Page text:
Mizzou wins again despite flaws

The Tigers came into the game averaging just over six penalties per contest.
Missouri Tigers wide receiver Bud Sasser (21) celebrates with teammates after scoring a touchdown Saturday, Oct. 24, 2014 at Memorial Stadium at Faurot Field, in Columbia, Mo.

Gary Pinkel wanted to talk about Bear Bryant.

When Pinkel made his way into the press room following Missouri’s 24-14 win over Vanderbilt, he brought up the legendary Alabama coach.

Pinkel said he remembers watching Bryant give a speech once. Bryant said that “every win is a great win.”

“I’ve always remembered that,” Pinkel said.

A win is a win is a win, even if it is against the Southeastern Conference’s last-place team. And even if Mizzou committed 14 penalties in the process.

In each of its SEC wins — against South Carolina, Florida and Vanderbilt — Mizzou has won despite some glaring oddities.

The Tiger offense was practically nonexistent against South Carolina before coming alive late. Mizzou’s defense scored more points than the Tiger offense against Florida when sophomore quarterback Maty Mauk threw for just 20 yards. Missouri incurred 100 penalty yards against the Commodores.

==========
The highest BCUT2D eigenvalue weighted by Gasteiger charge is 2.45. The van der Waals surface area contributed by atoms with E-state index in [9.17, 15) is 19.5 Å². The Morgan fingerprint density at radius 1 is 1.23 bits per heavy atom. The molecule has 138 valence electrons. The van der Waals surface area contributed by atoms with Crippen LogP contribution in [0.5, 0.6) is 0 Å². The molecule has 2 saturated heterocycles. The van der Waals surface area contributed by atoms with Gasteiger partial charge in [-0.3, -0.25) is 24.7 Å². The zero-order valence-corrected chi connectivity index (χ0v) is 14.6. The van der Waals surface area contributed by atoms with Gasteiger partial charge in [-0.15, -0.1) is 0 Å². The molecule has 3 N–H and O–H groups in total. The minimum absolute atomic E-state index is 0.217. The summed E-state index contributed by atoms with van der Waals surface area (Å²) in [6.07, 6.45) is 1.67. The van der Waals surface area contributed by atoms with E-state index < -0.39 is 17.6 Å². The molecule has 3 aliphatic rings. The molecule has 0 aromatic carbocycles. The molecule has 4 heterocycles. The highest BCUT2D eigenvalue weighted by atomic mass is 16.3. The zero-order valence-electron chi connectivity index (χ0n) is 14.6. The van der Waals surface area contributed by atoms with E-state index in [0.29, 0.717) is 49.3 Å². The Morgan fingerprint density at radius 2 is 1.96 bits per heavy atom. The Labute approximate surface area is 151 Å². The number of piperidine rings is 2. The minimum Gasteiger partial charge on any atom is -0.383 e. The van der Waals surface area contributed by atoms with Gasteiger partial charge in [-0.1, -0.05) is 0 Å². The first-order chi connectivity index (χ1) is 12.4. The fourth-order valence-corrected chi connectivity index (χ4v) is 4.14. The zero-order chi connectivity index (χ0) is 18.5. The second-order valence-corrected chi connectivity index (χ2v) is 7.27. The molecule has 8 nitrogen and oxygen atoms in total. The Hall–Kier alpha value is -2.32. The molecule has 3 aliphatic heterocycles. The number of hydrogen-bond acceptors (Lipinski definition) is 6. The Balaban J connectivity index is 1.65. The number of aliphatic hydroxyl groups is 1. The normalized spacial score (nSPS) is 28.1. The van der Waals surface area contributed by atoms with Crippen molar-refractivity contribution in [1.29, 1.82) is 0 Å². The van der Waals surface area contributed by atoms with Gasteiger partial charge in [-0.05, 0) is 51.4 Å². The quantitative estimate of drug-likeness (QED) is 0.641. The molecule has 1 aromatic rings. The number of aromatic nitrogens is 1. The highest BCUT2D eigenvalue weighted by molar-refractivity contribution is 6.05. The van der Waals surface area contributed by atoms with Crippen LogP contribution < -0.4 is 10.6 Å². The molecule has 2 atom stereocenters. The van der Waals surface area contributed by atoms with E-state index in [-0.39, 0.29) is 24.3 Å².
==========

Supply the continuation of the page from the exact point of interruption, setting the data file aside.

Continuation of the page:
“We’re overcoming the mistakes that we make, and that shows the ceiling is pretty high for this team,” said senior wide receiver Bud Sasser, who caught two touchdowns on the day. “And when you start to cut those down and you start to limit your mistakes throughout the game, we could really put up some points on this offense.”

The Tigers, like Bryant, said they’ll take the victories any way they can get them, that winning in the SEC is difficult.

Still, Mauk said he'd like to see fewer yellow flags next week against Kentucky.

“That was really frustrating, honestly,” Mauk said. “All week, we talked about (how) we didn’t want any delay of games. We didn’t get that. It hurt us. It killed some drives.”

The infractions varied. There was the late hit called on junior linebacker Clarence Green. There was the heavily disputed targeting call against redshirt freshman defensive back Anthony Sherrils on a Mizzou punt.

Most common, though, were false starts and offside calls. Officials called junior offensive guard Taylor Chappell for a pair of false starts, and junior defensive end Shane Ray was caught offsides twice.

“You’re supposed to be happy about a win,” Ray said. “I’m happy about it. But we can play better.”

Mizzou came into the game averaging just over six penalties per game for 50.3 yards.

Pinkel took the blame for the issues and said he “didn’t do a very good job coaching.”

“If you have a better way of helping me, just let me know, man,” Pinkel said. “Email me.”

Pinkel later took back that request. Instead, perhaps, he’d rather savor the “great win.”

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